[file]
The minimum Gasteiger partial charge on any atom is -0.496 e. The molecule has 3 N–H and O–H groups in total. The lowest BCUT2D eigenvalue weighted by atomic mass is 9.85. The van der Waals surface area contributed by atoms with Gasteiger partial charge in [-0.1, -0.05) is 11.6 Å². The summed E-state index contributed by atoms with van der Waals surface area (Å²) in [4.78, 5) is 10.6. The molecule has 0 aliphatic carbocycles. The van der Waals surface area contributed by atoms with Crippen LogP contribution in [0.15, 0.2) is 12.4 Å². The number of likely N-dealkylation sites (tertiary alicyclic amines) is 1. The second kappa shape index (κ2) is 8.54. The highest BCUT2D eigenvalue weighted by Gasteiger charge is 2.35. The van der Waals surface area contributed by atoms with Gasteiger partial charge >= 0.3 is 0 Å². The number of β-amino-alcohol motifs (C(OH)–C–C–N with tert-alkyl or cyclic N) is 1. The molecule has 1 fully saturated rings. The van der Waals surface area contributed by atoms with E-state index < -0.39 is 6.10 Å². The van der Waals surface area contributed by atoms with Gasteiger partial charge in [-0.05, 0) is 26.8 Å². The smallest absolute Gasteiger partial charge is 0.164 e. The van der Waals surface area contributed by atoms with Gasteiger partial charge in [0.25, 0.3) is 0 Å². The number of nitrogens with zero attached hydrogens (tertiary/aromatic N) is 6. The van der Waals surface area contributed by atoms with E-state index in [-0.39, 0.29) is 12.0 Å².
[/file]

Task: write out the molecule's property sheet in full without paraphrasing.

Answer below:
The minimum Gasteiger partial charge on any atom is -0.496 e. The molecule has 3 N–H and O–H groups in total. The lowest BCUT2D eigenvalue weighted by atomic mass is 9.85. The van der Waals surface area contributed by atoms with Gasteiger partial charge in [-0.1, -0.05) is 11.6 Å². The summed E-state index contributed by atoms with van der Waals surface area (Å²) in [4.78, 5) is 10.6. The molecule has 0 aliphatic carbocycles. The van der Waals surface area contributed by atoms with Crippen LogP contribution in [0.15, 0.2) is 12.4 Å². The number of likely N-dealkylation sites (tertiary alicyclic amines) is 1. The second kappa shape index (κ2) is 8.54. The highest BCUT2D eigenvalue weighted by Gasteiger charge is 2.35. The van der Waals surface area contributed by atoms with Gasteiger partial charge >= 0.3 is 0 Å². The number of β-amino-alcohol motifs (C(OH)–C–C–N with tert-alkyl or cyclic N) is 1. The molecule has 1 fully saturated rings. The van der Waals surface area contributed by atoms with E-state index < -0.39 is 6.10 Å². The van der Waals surface area contributed by atoms with Gasteiger partial charge in [-0.05, 0) is 26.8 Å². The smallest absolute Gasteiger partial charge is 0.164 e. The van der Waals surface area contributed by atoms with Gasteiger partial charge in [0.25, 0.3) is 0 Å². The number of nitrogens with zero attached hydrogens (tertiary/aromatic N) is 6. The van der Waals surface area contributed by atoms with E-state index in [-0.39, 0.29) is 12.0 Å².